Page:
Durdle Door is one of the Jurassic Coast’s most iconic landscapes. It is a natural arch, formed from a layer of hard limestone standing almost vertically out of the sea.
Durdle Door stands at the foot of a steep path followed by a set of wooden steps. It is accessible from above via a car park and the South West Coast Path, from which it is a 15 minute walk down to the beach. At the foot of this path are a pair of shingle beaches – Durdle Door to the West and Man o’ War Cove to the East.
The stretch of footpath between Durdle Door and Lulworth Cove is the busiest in the south west and sees more than 200,000 walkers every year. The walk between the two sites takes 30 minutes up and down a steep, but spectacular, walking path.
Durdle Door is part of Lulworth Estate, which is owned and managed by the Weld family. The Lulworth Rangers operate out of the Lulworth Cove Visitor Centre and are responsible for conservation and visitor management across the estate.
How to Get There
Durdle Door is best accessed by car, by turning at Winfrith Newburgh if driving from the west, or at Holmebridge (shortly after Wareham) if driving from the east.
The X55 bus connects Durdle Door and neighbouring Lulworth Cove to Weymouth, The Tank Museum at Bovington, and Wool train station. Taxis to Durdle Door are available from Wool station.
For further information, visit our Travel page.
Car Parking and Facilities
Parking is available directly above Durdle Door, and is accessed via Durdle Door Holiday Park. For the latest parking information and costs, visit Lulworth Estate’s website.
It is a 15 minute walk down a steep path then steps from the car park to the beach. Good footwear (not flip flops) is essential.
Please be aware that there a no toilets on or adjacent to the beach at Durdle Door. The nearest available toilets are in the holiday park.
Although Durdle Door beach is accessed by a steep path and steps, the viewpoint from the clifftop can be accessed by all terrain wheelchairs. There are also accessible toilets available in the holiday park.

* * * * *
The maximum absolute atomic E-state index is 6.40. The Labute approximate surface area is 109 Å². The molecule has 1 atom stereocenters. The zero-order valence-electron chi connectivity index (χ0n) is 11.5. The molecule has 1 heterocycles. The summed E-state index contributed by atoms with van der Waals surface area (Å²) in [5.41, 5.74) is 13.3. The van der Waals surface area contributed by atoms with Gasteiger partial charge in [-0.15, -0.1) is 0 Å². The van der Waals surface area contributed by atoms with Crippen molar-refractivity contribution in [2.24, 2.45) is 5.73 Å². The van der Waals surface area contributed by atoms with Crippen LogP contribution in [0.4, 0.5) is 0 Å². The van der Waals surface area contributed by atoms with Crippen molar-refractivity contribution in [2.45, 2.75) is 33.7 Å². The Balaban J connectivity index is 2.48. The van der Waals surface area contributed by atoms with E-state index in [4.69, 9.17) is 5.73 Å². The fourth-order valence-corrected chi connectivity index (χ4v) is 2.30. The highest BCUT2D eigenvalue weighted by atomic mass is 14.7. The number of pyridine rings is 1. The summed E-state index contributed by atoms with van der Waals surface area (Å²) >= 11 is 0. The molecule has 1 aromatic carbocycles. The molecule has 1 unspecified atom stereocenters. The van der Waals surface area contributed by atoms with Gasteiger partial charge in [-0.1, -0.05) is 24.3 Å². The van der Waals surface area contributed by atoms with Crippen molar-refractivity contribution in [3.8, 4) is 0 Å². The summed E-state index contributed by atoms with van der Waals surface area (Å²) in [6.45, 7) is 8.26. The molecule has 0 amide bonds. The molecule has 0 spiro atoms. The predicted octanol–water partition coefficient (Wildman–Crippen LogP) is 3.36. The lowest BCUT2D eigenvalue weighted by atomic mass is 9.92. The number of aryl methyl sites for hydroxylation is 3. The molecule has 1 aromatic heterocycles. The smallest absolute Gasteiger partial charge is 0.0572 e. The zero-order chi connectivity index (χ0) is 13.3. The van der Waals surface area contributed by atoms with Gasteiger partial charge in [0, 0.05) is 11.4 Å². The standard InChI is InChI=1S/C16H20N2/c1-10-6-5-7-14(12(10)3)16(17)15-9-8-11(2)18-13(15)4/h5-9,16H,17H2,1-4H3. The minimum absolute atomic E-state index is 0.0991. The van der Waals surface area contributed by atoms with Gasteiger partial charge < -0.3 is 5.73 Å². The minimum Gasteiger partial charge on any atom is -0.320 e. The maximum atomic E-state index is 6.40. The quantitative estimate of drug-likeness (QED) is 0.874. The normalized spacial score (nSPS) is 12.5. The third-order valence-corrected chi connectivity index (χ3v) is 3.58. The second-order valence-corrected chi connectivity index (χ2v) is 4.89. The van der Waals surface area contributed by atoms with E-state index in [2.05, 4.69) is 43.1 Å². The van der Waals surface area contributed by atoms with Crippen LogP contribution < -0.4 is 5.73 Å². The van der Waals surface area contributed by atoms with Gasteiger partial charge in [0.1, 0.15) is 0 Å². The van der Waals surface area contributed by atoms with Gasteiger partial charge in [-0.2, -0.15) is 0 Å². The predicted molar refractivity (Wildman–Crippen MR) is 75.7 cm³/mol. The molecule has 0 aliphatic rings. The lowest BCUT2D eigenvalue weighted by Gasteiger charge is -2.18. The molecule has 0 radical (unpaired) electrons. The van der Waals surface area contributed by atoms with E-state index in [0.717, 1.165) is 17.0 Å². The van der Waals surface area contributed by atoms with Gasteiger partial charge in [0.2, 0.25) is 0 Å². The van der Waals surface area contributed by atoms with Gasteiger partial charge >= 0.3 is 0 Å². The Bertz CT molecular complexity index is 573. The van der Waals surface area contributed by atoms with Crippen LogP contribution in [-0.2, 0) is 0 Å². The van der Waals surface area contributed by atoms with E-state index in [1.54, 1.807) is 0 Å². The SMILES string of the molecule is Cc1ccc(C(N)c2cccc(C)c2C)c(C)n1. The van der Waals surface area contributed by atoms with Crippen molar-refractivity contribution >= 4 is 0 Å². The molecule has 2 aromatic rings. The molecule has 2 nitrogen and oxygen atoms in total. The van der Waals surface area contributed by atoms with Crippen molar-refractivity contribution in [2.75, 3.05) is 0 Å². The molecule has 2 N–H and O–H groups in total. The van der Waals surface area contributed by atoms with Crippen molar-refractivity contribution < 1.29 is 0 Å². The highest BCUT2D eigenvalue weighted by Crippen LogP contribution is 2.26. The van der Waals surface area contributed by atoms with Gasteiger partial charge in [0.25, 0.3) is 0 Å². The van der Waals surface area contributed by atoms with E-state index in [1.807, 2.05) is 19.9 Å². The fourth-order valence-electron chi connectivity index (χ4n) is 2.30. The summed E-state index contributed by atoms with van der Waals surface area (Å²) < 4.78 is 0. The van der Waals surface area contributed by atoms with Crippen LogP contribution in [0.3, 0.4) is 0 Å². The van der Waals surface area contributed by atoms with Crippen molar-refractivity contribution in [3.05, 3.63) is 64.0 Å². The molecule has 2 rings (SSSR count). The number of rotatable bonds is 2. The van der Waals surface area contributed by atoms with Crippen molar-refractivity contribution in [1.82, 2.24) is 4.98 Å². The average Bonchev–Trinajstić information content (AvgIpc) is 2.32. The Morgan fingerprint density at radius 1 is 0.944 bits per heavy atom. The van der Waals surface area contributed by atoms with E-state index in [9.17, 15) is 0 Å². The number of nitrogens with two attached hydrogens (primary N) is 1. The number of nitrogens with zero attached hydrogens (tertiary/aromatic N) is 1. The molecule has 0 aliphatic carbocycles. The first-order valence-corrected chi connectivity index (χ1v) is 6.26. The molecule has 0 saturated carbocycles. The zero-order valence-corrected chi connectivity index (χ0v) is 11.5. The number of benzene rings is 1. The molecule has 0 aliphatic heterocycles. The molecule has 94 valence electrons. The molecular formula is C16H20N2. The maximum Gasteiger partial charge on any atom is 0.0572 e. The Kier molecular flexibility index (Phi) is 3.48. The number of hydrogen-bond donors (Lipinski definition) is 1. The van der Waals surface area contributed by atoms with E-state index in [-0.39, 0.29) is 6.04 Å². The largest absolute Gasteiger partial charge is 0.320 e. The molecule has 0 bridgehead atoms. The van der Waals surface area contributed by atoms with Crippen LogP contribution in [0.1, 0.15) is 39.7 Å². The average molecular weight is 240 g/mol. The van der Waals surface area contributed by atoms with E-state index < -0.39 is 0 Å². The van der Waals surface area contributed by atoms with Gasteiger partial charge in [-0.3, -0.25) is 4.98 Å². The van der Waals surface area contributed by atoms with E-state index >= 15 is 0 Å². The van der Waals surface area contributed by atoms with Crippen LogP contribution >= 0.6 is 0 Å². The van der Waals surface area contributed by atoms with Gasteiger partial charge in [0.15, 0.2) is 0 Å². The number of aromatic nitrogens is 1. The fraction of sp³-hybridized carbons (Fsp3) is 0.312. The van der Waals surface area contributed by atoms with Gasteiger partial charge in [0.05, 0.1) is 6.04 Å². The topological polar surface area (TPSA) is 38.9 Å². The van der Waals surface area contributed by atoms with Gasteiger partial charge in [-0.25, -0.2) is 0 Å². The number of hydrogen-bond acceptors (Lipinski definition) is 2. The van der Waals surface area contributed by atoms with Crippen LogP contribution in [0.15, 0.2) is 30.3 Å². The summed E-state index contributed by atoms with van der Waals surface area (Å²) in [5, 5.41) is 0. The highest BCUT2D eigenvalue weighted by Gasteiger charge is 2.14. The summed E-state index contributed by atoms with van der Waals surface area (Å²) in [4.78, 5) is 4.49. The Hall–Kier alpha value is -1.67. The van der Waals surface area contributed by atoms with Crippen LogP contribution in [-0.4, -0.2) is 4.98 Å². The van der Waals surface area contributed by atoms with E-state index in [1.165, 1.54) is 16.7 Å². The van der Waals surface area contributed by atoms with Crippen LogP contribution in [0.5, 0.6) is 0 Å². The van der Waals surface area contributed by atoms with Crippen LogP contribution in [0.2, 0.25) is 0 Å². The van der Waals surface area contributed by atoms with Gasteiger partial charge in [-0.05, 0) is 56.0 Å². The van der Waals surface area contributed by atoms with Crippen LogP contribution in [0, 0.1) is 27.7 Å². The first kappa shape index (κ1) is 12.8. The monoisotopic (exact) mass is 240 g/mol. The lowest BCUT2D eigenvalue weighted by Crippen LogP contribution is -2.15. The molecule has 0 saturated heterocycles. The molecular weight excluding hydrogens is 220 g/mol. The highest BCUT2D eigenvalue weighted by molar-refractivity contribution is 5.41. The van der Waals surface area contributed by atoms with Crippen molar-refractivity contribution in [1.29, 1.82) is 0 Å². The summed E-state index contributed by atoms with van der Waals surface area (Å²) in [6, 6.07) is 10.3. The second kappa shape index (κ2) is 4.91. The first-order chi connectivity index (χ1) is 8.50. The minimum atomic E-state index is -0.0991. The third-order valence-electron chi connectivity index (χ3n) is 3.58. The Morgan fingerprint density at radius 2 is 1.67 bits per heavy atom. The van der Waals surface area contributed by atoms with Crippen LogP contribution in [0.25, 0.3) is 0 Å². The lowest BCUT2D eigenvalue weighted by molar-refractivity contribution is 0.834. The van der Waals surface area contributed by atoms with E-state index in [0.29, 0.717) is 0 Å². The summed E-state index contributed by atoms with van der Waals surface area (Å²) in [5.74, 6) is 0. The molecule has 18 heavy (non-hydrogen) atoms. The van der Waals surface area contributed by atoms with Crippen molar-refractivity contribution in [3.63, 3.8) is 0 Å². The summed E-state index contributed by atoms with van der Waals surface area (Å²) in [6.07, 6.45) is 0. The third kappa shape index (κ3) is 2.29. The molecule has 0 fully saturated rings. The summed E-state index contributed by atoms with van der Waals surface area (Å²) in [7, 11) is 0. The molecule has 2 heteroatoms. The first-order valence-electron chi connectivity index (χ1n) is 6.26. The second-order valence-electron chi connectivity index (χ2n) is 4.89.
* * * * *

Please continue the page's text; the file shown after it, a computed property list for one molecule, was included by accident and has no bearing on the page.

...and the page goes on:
Beach Information and Dogs
Bathing at Durdle Door can be dangerous. The beach shelves steeply and there is a strong under-tow. Take care on the shoreline because sudden large waves can engulf people at the water’s edge. This has caused fatalities in the past.
Durdle Door is one of the Jurassic Coast’s dog-friendly beaches and can be enjoyed all year round with your four-legged friend.
See the below video from Lulworth Estate with everything you need to know about visiting Durdle Door.
Where to Stay
We recommend staying at Durdle Door Holiday Park, located within easy walking distance of the coastline.
For a comprehensive list of local options, visit our Accommodation page.
Walks Around Durdle Door
Walking the South West Coast Path at Durdle Door offers spectacular views across the Jurassic Coast. We recommend an Ordnance Survey map to accompany a day’s walking.
Walking the coast path to the east of Durdle Door brings you to the famous Lulworth Cove and Stair Hole.
Further afield are the incredible geological formations of Worbarrow Bay and the eerie abandoned village of Tyneham. To the west are the coastal hamlets of Osmington Mills and Ringstead.
Pay a visit to the nearby Lulworth Cove Visitor Centre, where you can learn more about Durdle Door and Lulworth Cove, two of the most iconic geological features on the Jurassic Coast.
2021 update: The Lulworth Cove Visitor Centre is currently closed, but there are plans for alternate opening arrangements to be put in place for the 2021 Summer. We will update our website when more information is known.
Nearby Lulworth Cove Visitor Centre is typically available for school and other education groups, with a range of learning topics available.
2021 Update: Education services at Lulworth are temporarily unavailable, but enquiries about future sessions are welcome.
Please contact Lulworth’s Education team with your enquiry.